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On a fateful night in 2007, UN Special Forces agent Lin (Jackie Chan) is faced with a cruel dilemma: to be with his daughter Nancy in the hospital as she desperately clutches to life in the final phases of leukaemia, or to protect Doctor James, a geneticist who entered the witness-protection program after creating for an arms dealer a biochemical weapon whose formula, in the wrong hands, could bring about international chaos. Doctor James has been targeted by Andre (Callan Mulvey), a soldier enhanced with that biomechanical invention. Having painfully chosen international security over his daughter, Lin barely survives an attack by Andre that claims the life of most of his team. The same evening, his daughter dies. Fast forward thirteen years later, and Nancy is apparently still alive, attending high school under the watchful eye of Lin, who poses as a cafeteria worker at her school. Nancy is beset with recurring nightmares, and little does she know that she is the target not only of Andre and his right-hand woman (Tess Haubrich), but also of Leeson (Show Lo), a thief who found her profile in the files of a successful fiction writer.

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THE LOOMING STORM (2017) review

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The directing debut of cinematographer Dong Yue, The Looming Storm takes place in a drab, perpetually rainy small industrial town, where young women, often prostitutes, are being murdered by a serial killer. Yu Guowei (Duan Yihong) is the head of security of a factory close to which one of the victims was found, and with the local police severely understaffed for such an investigation, his appetite for detective work is put to use by the police chief (Du Yuan). Though an amateur detective, Yu manages to have a close encounter with the killer, whose hooded face he cannot see, and who manages a close escape. More and more determined, despite the death of his sidekick as the result of nasty fall while they were chasing the killer in an abandoned factory, Yu gets closer to a kind prostitute (Jiang Yiyan), whom he decides to use as bait, as she fits the profile of the previous victims. But is the noose tightening around the bait, the killer, or the detective?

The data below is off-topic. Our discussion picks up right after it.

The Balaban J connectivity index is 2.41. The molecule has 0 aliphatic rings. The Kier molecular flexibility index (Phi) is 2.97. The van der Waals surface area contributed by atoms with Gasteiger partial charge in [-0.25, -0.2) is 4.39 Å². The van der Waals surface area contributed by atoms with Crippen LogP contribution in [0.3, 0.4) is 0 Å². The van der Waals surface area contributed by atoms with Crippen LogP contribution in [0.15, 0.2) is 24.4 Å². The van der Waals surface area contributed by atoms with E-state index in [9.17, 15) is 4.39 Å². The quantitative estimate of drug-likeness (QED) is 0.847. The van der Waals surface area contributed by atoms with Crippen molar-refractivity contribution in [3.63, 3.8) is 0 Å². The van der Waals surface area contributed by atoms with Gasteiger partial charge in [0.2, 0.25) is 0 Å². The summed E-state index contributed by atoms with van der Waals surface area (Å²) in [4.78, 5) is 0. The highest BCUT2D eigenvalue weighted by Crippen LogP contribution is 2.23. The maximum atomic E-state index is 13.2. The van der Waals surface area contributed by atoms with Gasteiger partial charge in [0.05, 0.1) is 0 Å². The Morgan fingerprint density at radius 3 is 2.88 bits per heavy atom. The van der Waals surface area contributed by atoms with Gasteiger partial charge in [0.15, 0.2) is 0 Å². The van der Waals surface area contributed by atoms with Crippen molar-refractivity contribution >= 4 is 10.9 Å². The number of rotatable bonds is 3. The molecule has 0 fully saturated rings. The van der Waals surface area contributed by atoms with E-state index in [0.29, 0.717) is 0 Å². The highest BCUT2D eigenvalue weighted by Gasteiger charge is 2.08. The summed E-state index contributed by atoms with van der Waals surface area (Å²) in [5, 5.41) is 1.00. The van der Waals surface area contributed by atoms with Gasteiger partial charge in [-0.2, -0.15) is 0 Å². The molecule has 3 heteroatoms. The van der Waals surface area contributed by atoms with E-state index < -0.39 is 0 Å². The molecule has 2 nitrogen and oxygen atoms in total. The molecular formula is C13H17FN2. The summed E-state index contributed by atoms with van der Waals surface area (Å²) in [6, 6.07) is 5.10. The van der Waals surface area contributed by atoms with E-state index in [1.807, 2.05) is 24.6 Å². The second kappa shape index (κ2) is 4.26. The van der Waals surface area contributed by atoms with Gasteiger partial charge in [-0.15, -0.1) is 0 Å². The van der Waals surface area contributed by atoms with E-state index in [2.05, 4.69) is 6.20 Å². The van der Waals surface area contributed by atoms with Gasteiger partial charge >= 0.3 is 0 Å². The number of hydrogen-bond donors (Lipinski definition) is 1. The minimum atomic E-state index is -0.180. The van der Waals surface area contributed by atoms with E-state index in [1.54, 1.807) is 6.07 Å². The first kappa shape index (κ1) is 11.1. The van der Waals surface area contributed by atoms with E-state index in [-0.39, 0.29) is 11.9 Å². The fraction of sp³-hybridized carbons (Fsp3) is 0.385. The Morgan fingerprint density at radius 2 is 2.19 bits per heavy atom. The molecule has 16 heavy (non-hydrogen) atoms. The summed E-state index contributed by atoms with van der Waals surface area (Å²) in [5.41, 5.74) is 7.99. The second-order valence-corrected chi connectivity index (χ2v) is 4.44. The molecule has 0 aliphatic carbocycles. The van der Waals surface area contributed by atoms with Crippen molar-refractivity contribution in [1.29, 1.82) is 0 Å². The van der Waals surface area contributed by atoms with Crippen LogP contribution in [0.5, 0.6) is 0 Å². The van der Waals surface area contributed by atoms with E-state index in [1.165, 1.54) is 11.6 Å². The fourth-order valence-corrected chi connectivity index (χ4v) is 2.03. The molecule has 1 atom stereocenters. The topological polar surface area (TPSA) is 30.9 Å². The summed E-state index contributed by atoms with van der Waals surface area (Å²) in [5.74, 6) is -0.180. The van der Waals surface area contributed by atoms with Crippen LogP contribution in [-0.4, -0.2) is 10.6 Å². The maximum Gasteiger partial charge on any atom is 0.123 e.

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GOLDBUSTER (2017) review